Also, Democrat and Republican strategists talk about common ground in the upcoming Wisconsin budget.
In an interview with Chuck Todd of NBC’s Meet the Press on Sunday, Sen. Ron Johnson continued to push for a commission to investigate the Nov. 3 election despite failing to provide any evidence of election wrongdoing.
“We are not acting to thwart the democratic process, we are acting to protect it,” Johnson said. “The fact of the matter is we have an unsustainable state of affairs in the country where we have tens of millions of people that do not view this election result as legitimate.”
Todd pointed out that the reason some Americans doubt the election results is because President Donald Trump and his enablers, including Johnson, have pushed conspiracy theories about the election, none of which are true.
“You made an allegation of widespread fraud, you’ve failed to offer specific evidence of that widespread fraud but you’re demanding an investigation on the grounds there’s allegations of widespread fraud. You’re the arsonist here,” Todd said. “You’ve started this fire and are now saying, ‘Woah look at this. Oh my god look at these people who believe what we told them because we didn’t have the guts to tell them that this election was fair.’”
Johnson continued to push conspiracy theories about Hunter Biden, COVID-19 treatments, and argued that conservatives and Republicans no longer trust the mainstream media due to their coverage of Russian interference in the 2016 election, which did happen.
“You have spent much of your time in the last two years carrying this crazy conspiratorial water for President Trump,” Todd said.
Johnson continued to push more election day hearsay allegations before Todd cut him off.
“Just because somebody said it doesn’t mean it’s true,” Todd said. “You don’t get to make these allegations that have not been proven true [on the air].”
Strategists talk compromise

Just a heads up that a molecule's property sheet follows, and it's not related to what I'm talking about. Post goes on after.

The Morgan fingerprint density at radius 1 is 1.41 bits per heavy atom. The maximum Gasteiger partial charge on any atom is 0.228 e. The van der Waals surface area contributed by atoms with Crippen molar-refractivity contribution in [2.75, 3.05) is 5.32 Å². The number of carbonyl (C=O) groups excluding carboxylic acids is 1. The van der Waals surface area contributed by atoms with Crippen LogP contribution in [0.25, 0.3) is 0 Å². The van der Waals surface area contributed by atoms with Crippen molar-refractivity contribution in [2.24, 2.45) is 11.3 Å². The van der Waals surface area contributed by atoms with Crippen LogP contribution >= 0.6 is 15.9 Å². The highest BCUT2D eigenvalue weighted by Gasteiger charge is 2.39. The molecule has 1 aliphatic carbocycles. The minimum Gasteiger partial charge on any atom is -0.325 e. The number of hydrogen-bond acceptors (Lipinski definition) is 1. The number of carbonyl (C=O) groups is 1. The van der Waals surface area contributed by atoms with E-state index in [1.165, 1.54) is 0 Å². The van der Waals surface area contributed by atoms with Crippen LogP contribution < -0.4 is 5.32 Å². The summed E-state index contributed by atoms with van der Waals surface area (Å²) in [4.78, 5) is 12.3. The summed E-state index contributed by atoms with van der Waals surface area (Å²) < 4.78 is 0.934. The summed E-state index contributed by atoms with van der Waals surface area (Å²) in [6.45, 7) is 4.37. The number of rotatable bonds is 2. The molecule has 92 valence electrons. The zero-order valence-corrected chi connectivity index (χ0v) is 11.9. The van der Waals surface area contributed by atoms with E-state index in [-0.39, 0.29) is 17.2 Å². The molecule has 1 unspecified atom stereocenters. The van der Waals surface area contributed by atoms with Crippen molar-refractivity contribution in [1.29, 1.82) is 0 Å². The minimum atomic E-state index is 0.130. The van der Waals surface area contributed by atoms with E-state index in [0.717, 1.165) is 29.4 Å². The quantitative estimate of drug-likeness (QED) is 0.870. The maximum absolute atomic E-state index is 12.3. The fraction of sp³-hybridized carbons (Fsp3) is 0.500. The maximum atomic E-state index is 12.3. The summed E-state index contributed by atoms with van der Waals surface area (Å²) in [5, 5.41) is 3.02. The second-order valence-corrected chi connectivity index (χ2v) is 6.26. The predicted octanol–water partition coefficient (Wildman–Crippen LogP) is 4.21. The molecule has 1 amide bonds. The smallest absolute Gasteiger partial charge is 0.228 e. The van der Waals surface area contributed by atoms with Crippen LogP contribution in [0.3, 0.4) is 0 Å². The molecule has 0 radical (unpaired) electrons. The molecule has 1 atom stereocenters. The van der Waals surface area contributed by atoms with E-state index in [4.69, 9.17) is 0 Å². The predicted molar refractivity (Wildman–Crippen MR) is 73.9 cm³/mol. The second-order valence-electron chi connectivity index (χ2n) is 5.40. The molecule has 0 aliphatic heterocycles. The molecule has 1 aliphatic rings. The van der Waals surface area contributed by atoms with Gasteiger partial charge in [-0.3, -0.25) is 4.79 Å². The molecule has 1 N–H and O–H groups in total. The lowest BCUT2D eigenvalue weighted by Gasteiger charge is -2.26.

Republican strategist Bill McCoshen and Democratic strategist Scot Ross appeared on WKOW’s Capital City Sunday to discuss the upcoming biennial budget and areas where Republicans and Democrats could find compromise.
Ross said he predicted Gov. Tony Evers’ priorities for the budget, which is typically presented in mid-February, would be similar to those in his previous budget: Medicaid expansion, marijuana legalization.
“The governor has been very clear about what some of his top priorities are because he made a down payment on those during his first biennial budget,” Ross said.
On marijuana legalization and Medicaid expansion, Ross pointed out that both would provide needed funds to the state and that not expanding Medicaid, in particular, “is a crime, especially in the middle of a pandemic.”
Ross also predicted the governor will want to invest in systems that have been neglected by the previous administration, such as public education, the state’s unemployment insurance program, and infrastructure.
“We used to build roads in this state,” Ross said. “Now it’s been thwarted because of really irresponsible and reckless efforts by the Republicans to not come to the table and solve a long term transportation [problem].”
McCoshen said that one deal breaker for Republicans this session will be any measures that raise taxes or fees.
On police reform, which could also be featured in the budget, McCoshen was optimistic. Sen. Van Wanggaard (R-Racine), a former police officer who has been leading the GOP’s efforts along those lines, told McCoshen he’d developed a package that both Republicans and Evers will be able to agree upon. McCoshen did not provide details on what some of those measures could be.
Reporter Emilee Fannon also asked Ross about redistricting and whether Democrats’ efforts to preempt gerrymandering by Republicans could result in a map that favors Democrats. Ross said no because Evers’ priority is to have the maps be, “ transparent and competitive.”
“The governor has been very clear he doesn’t want Republican gerrymandered maps but he also doesn’t want Democratic gerrymandered maps,” Ross said. “What he’s put forward is a plan where people are deciding what the maps are.”